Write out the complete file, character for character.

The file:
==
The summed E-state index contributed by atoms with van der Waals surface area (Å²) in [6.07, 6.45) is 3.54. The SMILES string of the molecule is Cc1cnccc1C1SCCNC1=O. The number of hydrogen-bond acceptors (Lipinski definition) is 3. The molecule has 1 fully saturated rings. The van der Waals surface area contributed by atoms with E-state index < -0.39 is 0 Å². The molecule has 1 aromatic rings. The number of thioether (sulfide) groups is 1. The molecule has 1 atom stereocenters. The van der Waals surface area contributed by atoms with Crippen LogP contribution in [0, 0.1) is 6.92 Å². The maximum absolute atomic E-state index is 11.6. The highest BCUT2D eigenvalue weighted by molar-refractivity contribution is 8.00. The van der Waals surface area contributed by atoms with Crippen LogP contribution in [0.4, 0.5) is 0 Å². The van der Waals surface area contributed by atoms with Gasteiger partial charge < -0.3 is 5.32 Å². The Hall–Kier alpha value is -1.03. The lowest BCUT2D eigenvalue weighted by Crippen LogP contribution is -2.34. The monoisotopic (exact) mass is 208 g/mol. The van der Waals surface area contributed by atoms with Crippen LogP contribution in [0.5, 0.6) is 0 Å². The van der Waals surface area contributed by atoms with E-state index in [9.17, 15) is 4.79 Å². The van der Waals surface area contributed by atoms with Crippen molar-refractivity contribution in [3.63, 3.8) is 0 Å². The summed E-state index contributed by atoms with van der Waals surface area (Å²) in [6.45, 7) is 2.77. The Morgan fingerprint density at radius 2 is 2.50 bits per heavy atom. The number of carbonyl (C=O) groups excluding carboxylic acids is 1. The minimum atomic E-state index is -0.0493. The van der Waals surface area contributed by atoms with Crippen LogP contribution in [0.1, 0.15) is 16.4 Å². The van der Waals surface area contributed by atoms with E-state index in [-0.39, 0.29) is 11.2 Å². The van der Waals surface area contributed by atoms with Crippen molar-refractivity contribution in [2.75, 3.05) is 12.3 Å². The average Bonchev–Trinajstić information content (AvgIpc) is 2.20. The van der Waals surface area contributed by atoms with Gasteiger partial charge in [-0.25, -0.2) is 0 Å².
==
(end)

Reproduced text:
The summed E-state index contributed by atoms with van der Waals surface area (Å²) in [6.07, 6.45) is 3.54. The SMILES string of the molecule is Cc1cnccc1C1SCCNC1=O. The number of hydrogen-bond acceptors (Lipinski definition) is 3. The molecule has 1 fully saturated rings. The van der Waals surface area contributed by atoms with E-state index < -0.39 is 0 Å². The molecule has 1 aromatic rings. The number of thioether (sulfide) groups is 1. The molecule has 1 atom stereocenters. The van der Waals surface area contributed by atoms with Crippen LogP contribution in [0, 0.1) is 6.92 Å². The maximum absolute atomic E-state index is 11.6. The highest BCUT2D eigenvalue weighted by molar-refractivity contribution is 8.00. The van der Waals surface area contributed by atoms with Crippen LogP contribution in [0.4, 0.5) is 0 Å². The van der Waals surface area contributed by atoms with Gasteiger partial charge < -0.3 is 5.32 Å². The Hall–Kier alpha value is -1.03. The lowest BCUT2D eigenvalue weighted by Crippen LogP contribution is -2.34. The monoisotopic (exact) mass is 208 g/mol. The van der Waals surface area contributed by atoms with Crippen LogP contribution in [0.5, 0.6) is 0 Å². The van der Waals surface area contributed by atoms with E-state index in [9.17, 15) is 4.79 Å². The van der Waals surface area contributed by atoms with Crippen molar-refractivity contribution in [3.63, 3.8) is 0 Å². The summed E-state index contributed by atoms with van der Waals surface area (Å²) in [6.45, 7) is 2.77. The Morgan fingerprint density at radius 2 is 2.50 bits per heavy atom. The number of carbonyl (C=O) groups excluding carboxylic acids is 1. The minimum atomic E-state index is -0.0493. The van der Waals surface area contributed by atoms with Crippen LogP contribution in [0.1, 0.15) is 16.4 Å². The van der Waals surface area contributed by atoms with E-state index in [-0.39, 0.29) is 11.2 Å². The van der Waals surface area contributed by atoms with Crippen molar-refractivity contribution in [2.75, 3.05) is 12.3 Å². The average Bonchev–Trinajstić information content (AvgIpc) is 2.20. The van der Waals surface area contributed by atoms with Gasteiger partial charge in [-0.25, -0.2) is 0 Å².